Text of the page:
Once again here is the more or less first draft of my travel memoir, any feedback is much appreciated. This is the second scene of the second chapter (or you could consider it a continuation of the first scene, they're not very seperated).
In the warm humid darkness just outside the terminal, there’s a rich scent of plant life in the air, as if one’s stuck one’s nose into a hedge. From the moment I grab my bag from the luggage conveyor, porters begin weedling me to employ them to carry it, but aside from it being easy enough for me to carry myself I have no local currency to pay them with, so the importuning makes me feel set upon and increasingly anxious as I desperately look for my contact. As usual just outside the baggage claim there’s a crowd of people with signs or hawking taxi or hotel services. I scan the crowd trying not to encouragingly make eyecontact with any of the service hawkers and add them to my porters. Ah but there’s a man with a sign with my name no it. The man holding it is stocky, with a hairless head, and might have looked tough if he’d stop grinning for a moment. He extends a hand with a gold-looking watch hanging loosely from the wrist.
“Hi, I’m Blessing, I’m the driver” He says cheerfully in a thick Nigerian accent. I grasp his hand like a lifeline -- henceforth I should be in the Organization’s capable hands. If I had known 48 hours later he’d be under arrest for a potential murder charge I probably would have been a lot more uneasy. The porters melt away as we walk a short distance across the parking lot to the white landcruiser. I try to stare into the empty darkness around the airport, are there giraffes out there? Elephants? Zebras?
Soon we’re out of the airport and zipping along a broad divided highway. It seems about three lanes wide per side though there are no lane markers, and though it appears to be a freeway, there are occasional speed bumps. The Abuja airport, it turns out, is about half an hour out of town. Peering out into the darkness in hopes of seeing zebras or maybe some quaint huts, I see only the occasional blocky modern building, and a crashed car left on the side of the road … and a mile or two later another one … and another...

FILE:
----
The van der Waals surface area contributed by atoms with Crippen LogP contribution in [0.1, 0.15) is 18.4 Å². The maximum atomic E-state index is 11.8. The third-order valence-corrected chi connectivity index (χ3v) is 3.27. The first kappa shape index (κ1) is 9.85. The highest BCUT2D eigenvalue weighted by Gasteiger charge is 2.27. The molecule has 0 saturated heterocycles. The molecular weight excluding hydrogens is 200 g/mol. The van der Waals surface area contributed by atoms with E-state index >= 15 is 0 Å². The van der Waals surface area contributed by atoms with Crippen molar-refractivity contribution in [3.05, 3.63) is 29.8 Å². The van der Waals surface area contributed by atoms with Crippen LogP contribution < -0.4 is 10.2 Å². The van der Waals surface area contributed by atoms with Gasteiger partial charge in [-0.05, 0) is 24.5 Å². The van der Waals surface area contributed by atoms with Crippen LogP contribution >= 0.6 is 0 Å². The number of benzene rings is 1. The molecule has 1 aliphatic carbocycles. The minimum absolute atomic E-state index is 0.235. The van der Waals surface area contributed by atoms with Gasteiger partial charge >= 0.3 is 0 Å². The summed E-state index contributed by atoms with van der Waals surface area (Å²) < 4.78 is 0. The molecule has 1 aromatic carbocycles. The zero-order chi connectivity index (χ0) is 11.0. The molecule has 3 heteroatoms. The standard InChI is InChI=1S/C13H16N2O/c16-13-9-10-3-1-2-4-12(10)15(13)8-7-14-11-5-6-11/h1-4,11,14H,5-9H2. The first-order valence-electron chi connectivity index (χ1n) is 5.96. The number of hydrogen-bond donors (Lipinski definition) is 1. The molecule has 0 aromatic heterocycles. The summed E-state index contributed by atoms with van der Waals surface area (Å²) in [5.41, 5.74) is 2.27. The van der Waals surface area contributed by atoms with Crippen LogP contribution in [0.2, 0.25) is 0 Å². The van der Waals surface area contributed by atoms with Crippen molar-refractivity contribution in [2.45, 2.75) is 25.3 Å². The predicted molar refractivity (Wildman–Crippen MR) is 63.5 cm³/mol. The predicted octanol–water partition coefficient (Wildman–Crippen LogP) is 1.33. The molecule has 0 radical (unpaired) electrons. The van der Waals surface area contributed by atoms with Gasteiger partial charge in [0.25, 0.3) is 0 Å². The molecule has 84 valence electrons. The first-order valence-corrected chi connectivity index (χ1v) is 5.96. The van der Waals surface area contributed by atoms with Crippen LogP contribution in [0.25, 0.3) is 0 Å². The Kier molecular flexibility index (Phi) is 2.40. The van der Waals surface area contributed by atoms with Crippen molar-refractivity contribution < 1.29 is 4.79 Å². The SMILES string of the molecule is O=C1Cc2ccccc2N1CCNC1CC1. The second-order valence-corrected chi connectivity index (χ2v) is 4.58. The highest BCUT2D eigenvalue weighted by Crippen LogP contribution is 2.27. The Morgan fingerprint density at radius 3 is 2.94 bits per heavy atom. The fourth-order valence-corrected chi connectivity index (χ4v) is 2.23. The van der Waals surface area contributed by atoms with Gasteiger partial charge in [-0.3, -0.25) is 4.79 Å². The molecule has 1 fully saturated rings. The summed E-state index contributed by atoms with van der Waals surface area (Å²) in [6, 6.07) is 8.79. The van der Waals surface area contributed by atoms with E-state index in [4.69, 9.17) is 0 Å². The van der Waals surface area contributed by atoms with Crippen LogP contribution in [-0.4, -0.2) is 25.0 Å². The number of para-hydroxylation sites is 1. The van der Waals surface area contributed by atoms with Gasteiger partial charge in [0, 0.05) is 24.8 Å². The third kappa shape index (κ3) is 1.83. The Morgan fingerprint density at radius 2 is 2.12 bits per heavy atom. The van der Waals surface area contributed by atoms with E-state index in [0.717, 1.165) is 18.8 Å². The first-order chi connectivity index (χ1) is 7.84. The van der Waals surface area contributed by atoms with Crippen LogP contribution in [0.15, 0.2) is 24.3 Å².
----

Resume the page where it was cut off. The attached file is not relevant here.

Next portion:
“The tow trucks won’t come out at night” Blessing explains, after noticing my head swiveling to watch each wreck go by, “because it’s not safe at night. So crashed cars remain till morning.” I wondered if the same goes for ambulances.
A pair of headlights approaches on our side of the median. Surely I’m not seeing this right. Blessing steers us to the far left of the laneless roadway as a car zipps past on the right side, clearly going the wrong direction on our side of the median.
Instead of commenting on this Blessing says.
“There is another American beekeeping volunteer here”
“Yes, his name is Doug. He just came from Ethiopia, he is a very interesting man”
“Oh, I hope I will meet him.”
“He is at the hotel where you are staying, you will surely meet him tomorrow.”
Another oncoming car hurdles past.
“Umm,” I say, raising a finger questioningly.
“They wouldn't do that during the day, they would be arrested,” Blessing chuckles, “but there's no police at night. Probably they want to get somewhere on this side of the highway and rather than drive to the next break in the median they take an earlier one and drive down this side,” he explains in his heavily accented English.
Presently we are driving in the city of Abuja, and from what I can tell it looks indistinguishable from an American town -- parking lots and multi story buildings and illuminated billboards, though none of the traffic signals seem to be operational. All my life African cities have always been portrayed in one of two ways on TV: miserable overcrowded shanty towns in the news and movies, and, in national geographic, full of quaint huts. Had I just traveled halfway around the world for a thoroughly mundane experience?
Arriving at the hotel, uniformed guards with AK-47 machine guns casually slung over their shoulders use a mirror on a pole to look under the car for bombs and look in our trunk before lifting the boomgate and allowing us to proceed to the hotel entrance.
“I’ll be back at 9am to take you to the office” he says as I get out and thank him.
“The police don’t go out at night, you probably shouldn’t either.” he adds as a warning before smiling and bidding me goodnight.
Having only ever stayed in budget hotels before, I marvel at the broad glamorous hotel lobby. The porter takes me up the broad stairs, there’s a uniformed guard on the 2nd floor landing and another at the 3rd. He’s a young man with a friendly face, in a solid avocado green uniform, and he nods to me as I pass.
The porter shows me to a room that is huge and luxurious compared to the Motel 6es I am accustomed to. A white mosquito net hangs like a veil around the bed. The porter sets the AC to blasting and turns on the TV before leaving me. I hurry to turn down the AC before freezing to death, and then spend a few minutes trying to figure out how to turn off the TV. Exhausted from the 27 hour journey, I climb under the mosquito veil and am soon asleep.
As you can see in this scene and yesterday's I'm trying hard to introduce my feelings about it all as a plot arc themselves, so it's not just a recounting of what happened in Nigeria.